February 27th

A party of ninety or one hundred officers and a few hundred privates were paroled and left for Richmond. Some of the officers bribed Ahl and Wolf with gold watches and greenbacks to put their names on the paroled list. Influential Northern friends aided others, and a few sold their places and remained behind.

February 28th

One hundred and three officers, of those earliest captured, were paroled to-day for exchange. We are growing hopeful of a speedy return to our homes and all are in fine spirits. The despondent are becoming cheerful and happy at the exhilarating prospect of release from durance vile.

March 1st and 2d

Lieutenant Waldman, our division postmaster, surprised and delighted me by handing me the following letter this morning after “letter call” : [60]

Baltimore, February 22d, 1865.
Captain R. E. Park:
Dear sir — I have lately learned that you are a prisoner at the Old Capitol, and too delicate to make known your wants. Now let me beg, as a great favor, that you will write me immediately, and call on me for whatever you may need. I shall attend promptly and with the greatest pleasure to your commands. You don't know how highly we ladies feel ourselves honored to be able to add in any way to your comfort. The longer your list the better I'll be pleased.

Very respectfully,

This charming, elegantly expressed letter had been reforwarded from Washington, and its kind, cordial words gave me unqualified pleasure. The generous writer is one of those earthly angels from that glorious city of angelic women, Baltimore. My astonishment was profound, for I had never heard of Miss Eliza Jamison before, and could not divine how she had heard of me. I promptly and gratefully responded to her highly valued note, telling her candidly that my greatest want was a few greenbacks, adding that a cheerful young lady correspondent, who would help to revive my spirits and drive away unwelcome thoughts of my depressing surroundings, would prove very acceptable.

March 3d to 6th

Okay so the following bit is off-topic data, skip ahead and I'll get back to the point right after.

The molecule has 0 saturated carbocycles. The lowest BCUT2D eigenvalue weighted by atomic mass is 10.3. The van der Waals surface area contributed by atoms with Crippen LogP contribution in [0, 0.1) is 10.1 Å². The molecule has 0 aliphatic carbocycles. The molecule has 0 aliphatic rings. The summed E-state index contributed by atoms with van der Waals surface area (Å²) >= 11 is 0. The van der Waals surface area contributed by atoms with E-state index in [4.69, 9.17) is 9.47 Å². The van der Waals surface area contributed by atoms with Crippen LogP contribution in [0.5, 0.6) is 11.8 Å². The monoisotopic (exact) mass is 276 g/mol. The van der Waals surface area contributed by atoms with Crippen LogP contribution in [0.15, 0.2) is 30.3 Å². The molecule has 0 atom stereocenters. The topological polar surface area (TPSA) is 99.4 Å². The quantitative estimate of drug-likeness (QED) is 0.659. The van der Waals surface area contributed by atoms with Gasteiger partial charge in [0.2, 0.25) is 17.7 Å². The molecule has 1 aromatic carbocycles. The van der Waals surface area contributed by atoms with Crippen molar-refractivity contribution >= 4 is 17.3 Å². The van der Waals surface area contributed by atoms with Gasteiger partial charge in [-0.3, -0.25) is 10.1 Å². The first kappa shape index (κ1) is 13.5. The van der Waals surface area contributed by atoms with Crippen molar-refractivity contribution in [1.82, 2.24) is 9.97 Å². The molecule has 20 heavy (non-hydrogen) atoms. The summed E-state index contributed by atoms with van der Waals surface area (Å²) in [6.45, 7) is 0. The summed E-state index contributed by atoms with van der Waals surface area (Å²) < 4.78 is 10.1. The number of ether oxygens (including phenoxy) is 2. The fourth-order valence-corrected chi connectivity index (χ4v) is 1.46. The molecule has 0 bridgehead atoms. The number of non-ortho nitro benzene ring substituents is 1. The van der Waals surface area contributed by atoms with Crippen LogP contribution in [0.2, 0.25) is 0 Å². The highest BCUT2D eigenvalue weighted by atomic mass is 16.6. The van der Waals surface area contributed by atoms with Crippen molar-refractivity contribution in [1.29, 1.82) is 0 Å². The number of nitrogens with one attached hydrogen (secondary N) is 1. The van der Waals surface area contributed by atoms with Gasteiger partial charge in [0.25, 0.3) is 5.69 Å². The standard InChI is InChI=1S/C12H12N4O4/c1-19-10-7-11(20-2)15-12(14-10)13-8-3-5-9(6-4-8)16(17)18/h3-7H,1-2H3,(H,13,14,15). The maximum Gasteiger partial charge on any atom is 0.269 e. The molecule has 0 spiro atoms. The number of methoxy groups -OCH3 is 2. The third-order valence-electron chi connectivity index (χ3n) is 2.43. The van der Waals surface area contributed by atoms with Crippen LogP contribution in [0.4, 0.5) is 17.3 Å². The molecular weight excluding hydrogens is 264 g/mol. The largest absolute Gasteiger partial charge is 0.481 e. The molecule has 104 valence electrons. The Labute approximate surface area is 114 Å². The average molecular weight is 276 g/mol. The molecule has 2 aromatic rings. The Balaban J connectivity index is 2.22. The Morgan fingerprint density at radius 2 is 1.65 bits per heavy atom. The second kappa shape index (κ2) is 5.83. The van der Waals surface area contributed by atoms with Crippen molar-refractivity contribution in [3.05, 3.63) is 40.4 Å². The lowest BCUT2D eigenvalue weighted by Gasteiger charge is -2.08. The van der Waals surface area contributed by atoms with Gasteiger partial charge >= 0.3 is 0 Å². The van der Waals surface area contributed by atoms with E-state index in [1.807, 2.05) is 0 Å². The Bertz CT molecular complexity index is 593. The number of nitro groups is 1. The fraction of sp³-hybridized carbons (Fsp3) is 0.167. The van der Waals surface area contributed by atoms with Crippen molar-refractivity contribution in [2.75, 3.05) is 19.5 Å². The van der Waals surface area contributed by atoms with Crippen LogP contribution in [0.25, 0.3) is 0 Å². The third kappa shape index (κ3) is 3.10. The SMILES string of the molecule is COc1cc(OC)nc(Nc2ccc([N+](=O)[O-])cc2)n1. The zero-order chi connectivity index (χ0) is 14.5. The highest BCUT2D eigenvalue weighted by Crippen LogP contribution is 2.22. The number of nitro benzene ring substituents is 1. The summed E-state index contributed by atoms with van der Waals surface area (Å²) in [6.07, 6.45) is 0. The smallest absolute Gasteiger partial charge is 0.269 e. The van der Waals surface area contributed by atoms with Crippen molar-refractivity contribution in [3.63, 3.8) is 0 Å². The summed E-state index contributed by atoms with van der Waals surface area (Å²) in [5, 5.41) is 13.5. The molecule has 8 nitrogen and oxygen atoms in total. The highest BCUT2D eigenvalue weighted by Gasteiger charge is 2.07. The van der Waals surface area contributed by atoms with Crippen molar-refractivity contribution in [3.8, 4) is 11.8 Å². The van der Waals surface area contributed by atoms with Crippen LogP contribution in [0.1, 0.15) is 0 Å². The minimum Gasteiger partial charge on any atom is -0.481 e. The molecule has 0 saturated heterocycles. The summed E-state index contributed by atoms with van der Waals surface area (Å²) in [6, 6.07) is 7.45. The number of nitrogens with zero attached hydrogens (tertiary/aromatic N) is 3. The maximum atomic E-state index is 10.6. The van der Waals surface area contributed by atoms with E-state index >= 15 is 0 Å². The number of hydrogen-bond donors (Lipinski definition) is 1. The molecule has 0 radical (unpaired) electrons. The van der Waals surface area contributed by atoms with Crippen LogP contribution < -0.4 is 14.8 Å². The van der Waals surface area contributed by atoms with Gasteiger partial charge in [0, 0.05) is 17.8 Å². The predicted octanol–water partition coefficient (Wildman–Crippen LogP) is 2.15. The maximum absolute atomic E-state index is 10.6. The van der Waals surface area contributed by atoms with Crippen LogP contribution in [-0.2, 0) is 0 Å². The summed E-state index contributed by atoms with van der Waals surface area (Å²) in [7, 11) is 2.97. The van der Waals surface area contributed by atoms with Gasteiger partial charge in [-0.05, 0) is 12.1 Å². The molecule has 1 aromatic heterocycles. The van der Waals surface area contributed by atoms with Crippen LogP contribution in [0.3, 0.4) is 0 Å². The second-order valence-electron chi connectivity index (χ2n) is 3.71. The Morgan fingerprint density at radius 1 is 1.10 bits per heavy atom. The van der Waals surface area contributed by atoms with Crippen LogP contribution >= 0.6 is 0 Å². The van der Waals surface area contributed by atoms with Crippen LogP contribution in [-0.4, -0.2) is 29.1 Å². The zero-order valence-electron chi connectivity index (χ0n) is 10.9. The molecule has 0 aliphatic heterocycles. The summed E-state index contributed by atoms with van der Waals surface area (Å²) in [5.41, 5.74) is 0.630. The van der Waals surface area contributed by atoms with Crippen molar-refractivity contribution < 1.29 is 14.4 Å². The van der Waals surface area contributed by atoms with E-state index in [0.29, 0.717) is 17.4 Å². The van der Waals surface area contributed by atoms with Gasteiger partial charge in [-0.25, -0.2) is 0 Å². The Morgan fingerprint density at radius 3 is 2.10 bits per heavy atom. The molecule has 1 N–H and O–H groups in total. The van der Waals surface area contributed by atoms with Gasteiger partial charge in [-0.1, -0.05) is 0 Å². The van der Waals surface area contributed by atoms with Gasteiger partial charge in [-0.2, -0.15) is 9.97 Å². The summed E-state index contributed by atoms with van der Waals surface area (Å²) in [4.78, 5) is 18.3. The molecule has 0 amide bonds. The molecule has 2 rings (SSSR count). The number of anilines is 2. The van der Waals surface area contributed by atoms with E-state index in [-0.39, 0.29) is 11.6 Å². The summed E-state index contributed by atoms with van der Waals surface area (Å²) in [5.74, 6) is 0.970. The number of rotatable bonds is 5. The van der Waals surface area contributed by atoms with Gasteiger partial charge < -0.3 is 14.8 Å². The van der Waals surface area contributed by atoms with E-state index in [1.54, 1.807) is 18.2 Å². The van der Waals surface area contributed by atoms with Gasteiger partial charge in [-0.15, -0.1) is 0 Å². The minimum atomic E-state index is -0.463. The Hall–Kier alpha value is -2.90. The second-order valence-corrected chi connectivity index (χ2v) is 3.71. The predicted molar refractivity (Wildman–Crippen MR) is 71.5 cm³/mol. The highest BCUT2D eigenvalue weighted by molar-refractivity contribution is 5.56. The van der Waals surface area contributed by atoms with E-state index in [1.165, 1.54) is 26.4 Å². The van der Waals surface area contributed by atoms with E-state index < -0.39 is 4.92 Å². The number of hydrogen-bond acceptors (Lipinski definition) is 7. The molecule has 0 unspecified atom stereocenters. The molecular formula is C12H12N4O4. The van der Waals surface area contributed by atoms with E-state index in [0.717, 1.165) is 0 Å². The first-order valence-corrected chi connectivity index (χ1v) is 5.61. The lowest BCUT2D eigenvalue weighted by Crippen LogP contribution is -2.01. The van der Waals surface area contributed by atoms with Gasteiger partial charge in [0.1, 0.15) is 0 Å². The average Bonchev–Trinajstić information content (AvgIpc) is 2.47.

The parapet between our pen and that of the privates, on which the sentinels walk, had several ladies and gentlemen walking upon it a day or two ago, and they looked kindly and compassionately upon the emaciated, ragged, suffering Rebels in the two pens. One of the ladies carried her handkerchief to her eyes to wipe away the generous tears, as she gazed pityingly upon the abject misery and wretchedness before her. I hear they were Delaware ladies, and that Senator Saulsbury was one of the gentlemen in the party. If these sympathizing people could spend a few hours inside the pens, among the prisoners, and witness the distressing evidences of hunger to be constantly seen there, they would have pitied us with truest pity, and not blamed the darring, starving men for oft-repeated attemps to escape by swimming, under friendly cover of night, across the bay to the Delaware shore. Hunger seems to have dissipated the pride and self-respect of many of the prisoners. They will perform the most menial services for the most trivial gift or smallest articles of food. When the bunks and floors are swept, pieces of bread crusts and crumbs and stale [61] scraps of food are sought for and eagerly gathered up by hungry officers, who have no means to purchase from the sutler, and for whom the rations issued are entirely insufficient. It is a painful spectacle to see them snatch the dirty scraps and quickly devour them, or hastily thrust them in their jackets, and stand ready for another grab. A number gather promptly every morning around these piles, and contend for the spoils. Their hunger must be torturing to thus humiliate and degrade themselves in the effort to secure such insufficient and filthy cast away scraps of stale bread. These poor fellows eat rats and mice whenever they can catch them. How miserable their good mothers and loving wives would be if they knew to what wretched straits their imprisoned sons and husbands were reduced. Surely the powerful Government ought to feed these poor, suffering, starving men. In Southern prisons the prisoners are issued the same rations as their guards, both in quantity and quality. How glad we would be if we were fed as our guards are. Many work hard all day, unloading vessels, rolling hogsheads and barrels, etc., and receive an extra ration only as pay. Three crackers ( “hard tack,” as it is called) and a cup of coffee for breakfast, and a small piece of beef, cup of soup and a third of a loaf of bread for dinner, are now our daily rations. These are for stout and small, sick and well, and are not enough for a hearty well man. Many eat the rations from dire necessity, as the only alternative is to starve. Some men require more food than others, and the small amount given is not enough to satisfy the least hungry. Guttapercha rings, breastpins, fans, buttons and canes are made by ingenious prisoners as a means to raise money. The patterns are numerous, and many are unique and beautiful. A few are set in gold, but most are ornamented with silver, tin or lead, fastened with rivets. These materials are bought at a high price from the sutler and secretly from the guards. The articles are bought by visitors occasionally, and by prisoners as prison relics. I have secured some rings for Sister L. Curiously carved pipes, and tasteful chains and necklaces, all of guttapercha and ivy root, are to be found for sale in most of the divisions. They have very few tools, and work ten or twelve hours sometimes for a mere pittance as a reward. Barbers can be found, too, and hair cut or face shaved for only five cents. Captain H., of the Thirteenth Georgia, is my barber.